I love any opportunity I get to photograph my little buddy, Linus. Once upon a time he helped us with a video for our old Special Reserve yarn, Sugarbunny and he was the little cutie modeling a knit sweater on this very blog a few weeks ago. Yesterday, we got to take advantage of his very accommodating personality (and his ability to hold still lying on his back all by himself) to take some fun photos with Palette.
Winter is SOCK TIME! Take one glance at my bin (yes I said bin)
of WIPs and you’ll typically see a pair of two-at-a-time toe-up socks on
a pair of size 2 fixed circular needles hanging out among all the hats
and mittens. I like being able to pick them up between projects, cruise
through both heel sections over a weekend and then knit in a rather
meandering way until I just can’t STAND to look at them anymore before I cast off and pop them over my toes.
This particular pair of Imagination foot
cozies have been resurfacing on and off over the past month or so. All
the greenery, daffodils and warm sunshine over the past week has
reminded me that soon it would be summer again and time for me to start
casting on more cute toys and fewer cozy woolens. I plopped down on the
couch with a jar of tea and finished them up this past weekend before
all that lovely sunshine convinced me that I could wait until next
winter to get them off the needles and onto my toes!
Way back when I first started knitting toys, I was always disappointed in my embroidery skills, especially when it came to their eyes. For instance, about 6 years ago, I made a couple of the Mochimochi Knitted Grass guys by Anna Hrachovec.
While I like them, they just didn’t quite have that cute look I love with knitted and crochet toys. Their eyes are uneven and no matter how much I tried, I could not get it to come out right. They just look all wonky to me.
Then I discovered safety eyes! Not only did they save me from my unsuccessful attempts at embroidery, they gave my Grass Guy a little sparkle in the eye that just made him so much more adorable.
My tiny baby Nate isn’t so tiny anymore, and he’s outgrowing clothes left and right. I tend to get sticker shock when I shop for baby clothes, and there’s no worse offender than the commercially made knit sweater – I just can’t stomach paying so much for a piece of clothing that will only last him a month or three.
Baby knits are satisfying to me for a number of reasons. First, I get to stash bust like a crazy person. The finished garment is small, small enough to only require 3-5 skeins of whatever I have lying around. If I see an accidental grouping of eye-catching colors in the bottom of a yarn bin, they may end up in a teeny sweater.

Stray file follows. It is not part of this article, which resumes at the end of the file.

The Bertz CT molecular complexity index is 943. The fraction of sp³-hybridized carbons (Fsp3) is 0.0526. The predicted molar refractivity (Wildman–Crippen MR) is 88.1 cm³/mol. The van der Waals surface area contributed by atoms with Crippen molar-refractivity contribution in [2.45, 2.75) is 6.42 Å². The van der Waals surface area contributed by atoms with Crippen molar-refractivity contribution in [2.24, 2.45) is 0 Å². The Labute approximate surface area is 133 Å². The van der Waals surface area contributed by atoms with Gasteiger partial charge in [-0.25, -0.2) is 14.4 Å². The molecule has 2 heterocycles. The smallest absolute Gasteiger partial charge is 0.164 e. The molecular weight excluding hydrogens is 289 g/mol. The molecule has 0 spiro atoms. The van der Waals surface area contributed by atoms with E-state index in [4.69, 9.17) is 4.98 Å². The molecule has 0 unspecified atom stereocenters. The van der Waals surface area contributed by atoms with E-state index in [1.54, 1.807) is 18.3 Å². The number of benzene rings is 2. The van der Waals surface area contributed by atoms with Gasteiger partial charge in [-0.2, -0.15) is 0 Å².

Second, the actual knitting is fast. As long as I keep focused, I can churn out a sweater in just a couple of days and get it right onto a (little) body. Success!
Finally, and somewhat shamefully, the fit doesn’t have to be as accurate as for me. Babies don’t necessarily need set-in sleeves or short row shaping, and oversized knits are pretty charming too. I secretly love making a sweater for a few months in the future and then unceremoniously stuffing Nate into it. So cozy! So warm!
Oh, buttery-soft Billow, I’ve been waiting for you for ages.
I’ve had the prototype skein of Billow on my desk for months, and it’s easily the most-petted yarn sample in my office. It’s soft yet sturdy, knits up quickly, and makes you look like The Fanciest Knitter in the World when all you’re actually doing is miles of stockinette.
This line is a completely new concept for Knit Picks – the 8-ply thick-and-thin structure gives you a yarn that knits up into a slightly slubby, richly textured fabric. We wanted to show off that texture to best effect, and consequently Billow was a challenge regarding color selection. We wanted to come up with softly saturated colors that came together unexpectedly in a fresh palette, and we also were trying to include a good range of neutrals (both browns and greys) in order to make the line more versatile. It’s a great mix of colors, and they work together in surprising ways but can also stand on their own in solid-color projects.
I have all sorts of knitting projects hanging out in the shadows these days. I’ve gotten into the habit of picking up my Hue Shift Afghan
and knitting a few rows, then setting it down to work an inch or so on a
pair of socks and then I get some tea and pick up my second Foreign Corresponden’ts Scarf and fiddle around with that until I get bored. Wash, rinse, repeat. There’s
really no end in sight for any of these projects, and that’s ok, but I
was definitely craving a short project that I could start and finish in
one day. I found this Flamingo pattern by Susan B Anderson and decided to give it a whirl.
I make no secret of my love of baseball and it comes out full force this time of year – it’s the start of the baseball season! Well, okay, it’s still only spring training, but at least I can still watch some baseball on TV again. And even though the three teams we root for in my household ended up on the bottom of their divisions at the end of last year (that would be the Boston Red Sox, the Seattle Mariners, and the Minnesota Twins), springtime brings a new start and a new hope for the baseball season.
Allyson and I chat quite a bit about baseball and last summer, we started talking about classic baseball as well as the difficulty of finding knitting patterns for baseball nuts like us. So she came up with 6 new patterns inspired by those wonderful styles – perfect for modern baseball fans to wear to games!
(Photo from Ravelry pattern page for Wedding Throw by Regina Fulton)
(Photo from Ravelry pattern page of Pull Me Over by Andrea Black)